Time to debunk a sustainable pack myth? | Analysis

The term ‘sustainable packaging’ is dead, according to a new report published by PricewaterhouseCoopers. It’s now all about ‘efficient packaging’. But what do the sector’s great and the good think? By Liz Gyekye

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The phrase sustainable packaging is a myth, a red herring, no longer exists and should be scrapped, according to a new report by financial services firm PricewaterhouseCoopers (PwC).

Entitled Sustainable Packaging: Myth or Reality, PwC argues that packaging is only a part of the wider sustainability story and focusing on packaging alone in the sustainability debate is counterproductive and short-sighted. It argues that sustainable packaging as a term is no longer relevant today as the debate about good versus bad packaging has moved on. Key stakeholders argue, instead, that a more balanced view of ‘efficient packaging’ is emerging.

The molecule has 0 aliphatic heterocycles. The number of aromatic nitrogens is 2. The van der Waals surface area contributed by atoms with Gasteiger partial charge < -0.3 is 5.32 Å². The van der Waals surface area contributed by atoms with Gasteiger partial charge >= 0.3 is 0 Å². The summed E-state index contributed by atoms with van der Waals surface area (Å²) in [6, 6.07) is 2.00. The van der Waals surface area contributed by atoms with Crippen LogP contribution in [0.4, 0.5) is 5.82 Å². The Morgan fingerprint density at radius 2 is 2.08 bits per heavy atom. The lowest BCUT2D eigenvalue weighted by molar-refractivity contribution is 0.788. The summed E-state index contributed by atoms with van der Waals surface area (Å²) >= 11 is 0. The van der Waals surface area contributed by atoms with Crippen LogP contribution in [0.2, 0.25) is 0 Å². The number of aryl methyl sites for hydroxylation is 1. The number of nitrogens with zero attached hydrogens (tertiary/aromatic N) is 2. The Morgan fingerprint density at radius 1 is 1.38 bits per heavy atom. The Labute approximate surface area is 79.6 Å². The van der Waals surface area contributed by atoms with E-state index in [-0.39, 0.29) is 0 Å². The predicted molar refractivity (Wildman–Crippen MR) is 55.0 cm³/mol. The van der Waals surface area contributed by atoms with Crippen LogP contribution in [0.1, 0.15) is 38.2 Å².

So one term has been replaced by another. According to PwC, efficient packaging means taking into account efficiencies that can be made during the entire life cycle of the product, including a packaging solution that uses the minimum amount of resources and produces the minimum amount of waste, while also protecting the product. And beyond that, transport and display efficiency, and what happens after the product is used, is also taken into account.

Sustainability challenge

The idea that anyone can come up with a single meaningful definition of sustainable packaging is proving to be a red herring, the study argues. Retailers, manufacturers and consumer groups, including the Packaging Federation, Incpen, Diageo, Boots, Procter & Gamble, Nestlé and Rexam also unanimously agreed that the much used sustainable packaging phrase should be phased out and the focus should shift to ensuring packaging delivers maximum sustainability throughout the entire supply chain and is recoverable after use.